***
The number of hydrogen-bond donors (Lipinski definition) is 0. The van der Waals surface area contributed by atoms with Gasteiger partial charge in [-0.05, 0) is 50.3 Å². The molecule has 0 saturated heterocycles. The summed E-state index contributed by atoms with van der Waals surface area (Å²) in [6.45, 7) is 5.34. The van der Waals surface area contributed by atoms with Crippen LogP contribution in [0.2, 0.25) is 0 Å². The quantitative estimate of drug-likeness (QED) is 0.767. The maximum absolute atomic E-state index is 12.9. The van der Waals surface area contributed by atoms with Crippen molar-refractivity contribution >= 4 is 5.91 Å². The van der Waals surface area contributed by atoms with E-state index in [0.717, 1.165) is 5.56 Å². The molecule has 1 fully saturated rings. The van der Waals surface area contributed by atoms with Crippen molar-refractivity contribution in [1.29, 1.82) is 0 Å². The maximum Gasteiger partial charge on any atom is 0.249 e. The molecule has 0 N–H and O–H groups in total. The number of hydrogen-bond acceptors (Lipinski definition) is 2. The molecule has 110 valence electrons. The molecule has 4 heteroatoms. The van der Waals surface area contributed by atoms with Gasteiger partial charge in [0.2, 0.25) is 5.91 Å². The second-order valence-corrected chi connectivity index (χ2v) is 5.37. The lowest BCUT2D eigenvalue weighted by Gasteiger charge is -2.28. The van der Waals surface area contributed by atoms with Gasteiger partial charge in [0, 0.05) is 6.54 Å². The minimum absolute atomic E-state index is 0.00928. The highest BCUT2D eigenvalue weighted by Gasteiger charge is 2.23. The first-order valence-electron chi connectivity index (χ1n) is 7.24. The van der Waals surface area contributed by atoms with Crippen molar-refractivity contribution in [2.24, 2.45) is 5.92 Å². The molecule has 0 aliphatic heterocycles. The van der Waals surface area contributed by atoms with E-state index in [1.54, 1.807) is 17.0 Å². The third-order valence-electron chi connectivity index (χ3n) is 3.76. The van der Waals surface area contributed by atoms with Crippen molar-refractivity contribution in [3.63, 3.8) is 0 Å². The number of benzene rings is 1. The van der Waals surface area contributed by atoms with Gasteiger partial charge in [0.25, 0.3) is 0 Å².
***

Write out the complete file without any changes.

The number of hydrogen-bond donors (Lipinski definition) is 0. The van der Waals surface area contributed by atoms with Gasteiger partial charge in [-0.05, 0) is 50.3 Å². The molecule has 0 saturated heterocycles. The summed E-state index contributed by atoms with van der Waals surface area (Å²) in [6.45, 7) is 5.34. The van der Waals surface area contributed by atoms with Crippen LogP contribution in [0.2, 0.25) is 0 Å². The quantitative estimate of drug-likeness (QED) is 0.767. The maximum absolute atomic E-state index is 12.9. The van der Waals surface area contributed by atoms with Crippen molar-refractivity contribution >= 4 is 5.91 Å². The van der Waals surface area contributed by atoms with E-state index in [0.717, 1.165) is 5.56 Å². The molecule has 1 fully saturated rings. The van der Waals surface area contributed by atoms with Crippen molar-refractivity contribution in [1.29, 1.82) is 0 Å². The maximum Gasteiger partial charge on any atom is 0.249 e. The molecule has 0 N–H and O–H groups in total. The number of hydrogen-bond acceptors (Lipinski definition) is 2. The molecule has 110 valence electrons. The molecule has 4 heteroatoms. The van der Waals surface area contributed by atoms with Gasteiger partial charge in [0.2, 0.25) is 5.91 Å². The second-order valence-corrected chi connectivity index (χ2v) is 5.37. The lowest BCUT2D eigenvalue weighted by Gasteiger charge is -2.28. The van der Waals surface area contributed by atoms with Gasteiger partial charge in [0, 0.05) is 6.54 Å². The minimum absolute atomic E-state index is 0.00928. The highest BCUT2D eigenvalue weighted by Gasteiger charge is 2.23. The first-order valence-electron chi connectivity index (χ1n) is 7.24. The van der Waals surface area contributed by atoms with Crippen molar-refractivity contribution in [2.24, 2.45) is 5.92 Å². The molecule has 0 aliphatic heterocycles. The van der Waals surface area contributed by atoms with E-state index in [1.54, 1.807) is 17.0 Å². The third-order valence-electron chi connectivity index (χ3n) is 3.76. The van der Waals surface area contributed by atoms with Crippen molar-refractivity contribution in [3.63, 3.8) is 0 Å². The number of benzene rings is 1. The van der Waals surface area contributed by atoms with Gasteiger partial charge in [0.25, 0.3) is 0 Å².